Bad Behaviour: Taking the sting out of someone else’s response
By Meagan Ruffing
As the parent of a child who has special needs, I have been in many situations where people have meant well in their response to something but rather, left me feeling like a mess. I have learned a thing or two over the past eight years in raising my son and have come up with a list of thoughts and sayings to help take the sting out of someone else’s well-intentioned words. Take a look.
Scenario: Child is throwing a tantrum in store.
Child’s Response: As you know, this tantrum might be in response to a sensory overload and your child cannot process everything going on around him. Or, your child might be having an age-appropriate all-out tantrum because he did not get the toy he wanted. It happens. He’s a kid.
Well-Meaning Stranger: I say well-meaning because my first thought is that this person means well. I cannot choose how this person will respond but I can choose to believe they are coming from a good place. This mindset helps me with my response should they choose to say something to me or my child. Usually this person starts with the stare. The stare is when they are gawking, mouth open, no words coming out, and looking at the child and then at you as if to say, “What is wrong with your kid and are you going to do something about it?”
My Response: Depending on the situation, I either ignore the stranger and move on or I address the stranger with something quick-witted. Sometimes I say, “Can I help you? You’re staring.” This usually throws the person off and they don’t know what to say. The point is not to be mean or rude in your response, but rather, to bring attention to the fact that they may not realize their behaviour is in fact, mean and rude.
The truth is, a lot of people just don’t know. A lot of people just don’t understand why our children react the way they do and that’s okay. If all you’ve ever known is your own child’s reaction of things, it’s normal for someone to look at you as if they’ve just seen something out of the ordinary. It’s not normal for someone to shame you or your child for their behaviour. I usually don’t give these people the time of day unless they are authentic in truly wanting to understand why my child is having a hard time processing something.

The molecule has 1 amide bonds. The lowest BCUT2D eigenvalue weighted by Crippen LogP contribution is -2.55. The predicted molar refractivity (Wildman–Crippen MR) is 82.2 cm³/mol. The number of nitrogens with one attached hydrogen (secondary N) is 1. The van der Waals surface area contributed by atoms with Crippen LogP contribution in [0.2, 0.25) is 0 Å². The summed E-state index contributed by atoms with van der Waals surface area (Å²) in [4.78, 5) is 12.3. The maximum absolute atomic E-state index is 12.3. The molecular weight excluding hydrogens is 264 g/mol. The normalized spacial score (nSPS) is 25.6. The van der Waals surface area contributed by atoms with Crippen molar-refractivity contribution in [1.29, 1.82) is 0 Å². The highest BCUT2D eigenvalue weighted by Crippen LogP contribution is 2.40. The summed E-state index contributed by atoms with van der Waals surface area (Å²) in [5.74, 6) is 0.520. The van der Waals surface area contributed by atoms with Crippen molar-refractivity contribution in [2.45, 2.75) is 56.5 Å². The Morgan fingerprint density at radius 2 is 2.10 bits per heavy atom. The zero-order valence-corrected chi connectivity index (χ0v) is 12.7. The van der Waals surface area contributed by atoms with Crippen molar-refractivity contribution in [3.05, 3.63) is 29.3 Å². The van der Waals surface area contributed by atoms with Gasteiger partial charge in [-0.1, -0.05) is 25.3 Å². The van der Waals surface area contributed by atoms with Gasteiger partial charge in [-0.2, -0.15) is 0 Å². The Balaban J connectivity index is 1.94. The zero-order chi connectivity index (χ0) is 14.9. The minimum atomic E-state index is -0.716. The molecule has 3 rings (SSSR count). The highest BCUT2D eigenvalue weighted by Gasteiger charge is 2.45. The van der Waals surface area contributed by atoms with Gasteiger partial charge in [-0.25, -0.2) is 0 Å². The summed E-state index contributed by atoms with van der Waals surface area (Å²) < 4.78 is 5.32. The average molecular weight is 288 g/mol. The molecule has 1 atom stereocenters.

Your job is hard enough in taking care of someone who needs extra help. It is not your job to educate others as well. You can if you want to. But your primary responsibility is helping your child live within the context of their life and setting them up for success. These situations are also teachable moments. My son and I have seen several instances where someone’s child was acting out of the norm and I have always used these situations to help him understand it’s not polite to stare and sometimes kids have a hard time explaining what they’re feeling. It’s been a great way to show him first-hand love.
One of the hardest things about raising a child with special needs is the feeling of being different; as the parent. There is no handbook in how you should react. There is no set of instructions on how to pick yourself up day-after-day from the stares, dirty looks, and comments. There is me, though, who is here to tell you it will be okay. The more acceptance and love and understanding you bring to the situation, the better off this world will be. And someday, your child will grow up and he will remember these moments. The moments when you held him close and whispered; “I love you so much” in his ear. Or the moment when he was hitting you and instead of yelling at him, you held him close and told him it was going to be okay. Or the moment when one of his friends left him out because they thought he was weird, so you distracted him by playing a game of football or Pokémon. You’ve got this mom. You’re doing a great job and you are exactly the parent your child needs.
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